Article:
The best golfers on the international scene continue to battle it out in the Evian Championship ($6.5 million prize pool). The fourth women's Major of the season has come just one round to go, with Celine Boutier at the top.
The transalpine is beneficial in front of the home crowd, and expands its margin against the pursuers.
Evian Championship 2023, results
Boutier posts a solid round of -4 (67 hits) hoisting himself to an overall -11 (202 hits).
The Frenchwoman boasts a three length lead over the Japanese Nasa Hataoka, and four over the Canadian Brooke M.Henderson and the New Zealander Lydia Ko. The latter is among the best of the day thanks to an excellent return from -5.
Fifth position with -6 for the Japanese Yuka Saso and the American Nelly Korda. The American climbs impetuously thanks to a superb round from -7 and returns to the fight for final success. On the par 71 course of the Evian Resort Golf Club of Evian-les-Bains (France) in seventh place with -5 we find the South Korean A Lim Kim and the American Alison Lee.
Top ten closed at -4 by two other representatives of the USA who bear the name of Angel Yin and Lilia Vu, by the Scottish Gemma Dryburgh, by the Norwegian Celine Borge and by the Mexican Gaby Lopez. She ranks still short with only 18 holes to go.
Boutier therefore cannot allow himself distractions despite the three margin shots. Eyes also on the small group that occupies the 14th place with -3 which includes the Irish Leona Maguire, the Swedes Anna Nordqvist and Linn Grant, the Thai Patty Tavatanakit, the South Korean Hyo Joo Kim and the Chinese from Taipei Wei-Ling Hsu .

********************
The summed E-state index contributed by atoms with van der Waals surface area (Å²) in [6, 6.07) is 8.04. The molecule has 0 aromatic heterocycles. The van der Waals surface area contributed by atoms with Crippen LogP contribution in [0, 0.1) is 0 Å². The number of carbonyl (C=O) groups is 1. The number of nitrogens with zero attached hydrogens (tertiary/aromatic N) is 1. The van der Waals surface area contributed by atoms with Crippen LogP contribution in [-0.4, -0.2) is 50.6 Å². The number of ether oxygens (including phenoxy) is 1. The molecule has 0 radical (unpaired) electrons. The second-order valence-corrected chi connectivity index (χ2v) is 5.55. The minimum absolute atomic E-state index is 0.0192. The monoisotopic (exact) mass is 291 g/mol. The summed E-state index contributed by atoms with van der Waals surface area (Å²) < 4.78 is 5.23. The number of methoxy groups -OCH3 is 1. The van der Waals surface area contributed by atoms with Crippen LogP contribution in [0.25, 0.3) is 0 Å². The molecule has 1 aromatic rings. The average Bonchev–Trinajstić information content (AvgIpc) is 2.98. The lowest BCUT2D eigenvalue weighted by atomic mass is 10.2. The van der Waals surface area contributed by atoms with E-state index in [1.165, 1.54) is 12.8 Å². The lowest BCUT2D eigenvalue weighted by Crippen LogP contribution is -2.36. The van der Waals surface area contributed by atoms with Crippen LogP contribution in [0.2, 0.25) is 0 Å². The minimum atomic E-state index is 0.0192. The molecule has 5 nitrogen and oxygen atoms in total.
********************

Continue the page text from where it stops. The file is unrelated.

Tomorrow morning from 6.55 am space for the last and decisive round. Women's golf in Europe only depopulated some time after the creation of the LPGA in the United States of America. In 1978, the Women's Professional Golfers' Association (or simply WPGA) was founded, underpinning the largest operating Professional Golfers' Association in the United Kingdom.
The following year a tour was established with Carlsberg as the main sponsor and including 12 tournaments (36 holes), including the Women's British Open. For his first two seasons the Tour fields were rated for 36 strokes, later increased to 54; the prize money also underwent an increase, going from the initial 80,000 pounds to 250,000 in 1981, at the cost, however, of the loss of important tournaments and sponsorships.
At the end of the 1981 season the collaboration with Carlsberg ended, and despite an initial optimism, the Ladies European Tour experienced a period of crisis which culminated in the cancellation of further stages. In the second part of the eighties the circuit found itself with only 10 tournaments left and its future was called into question.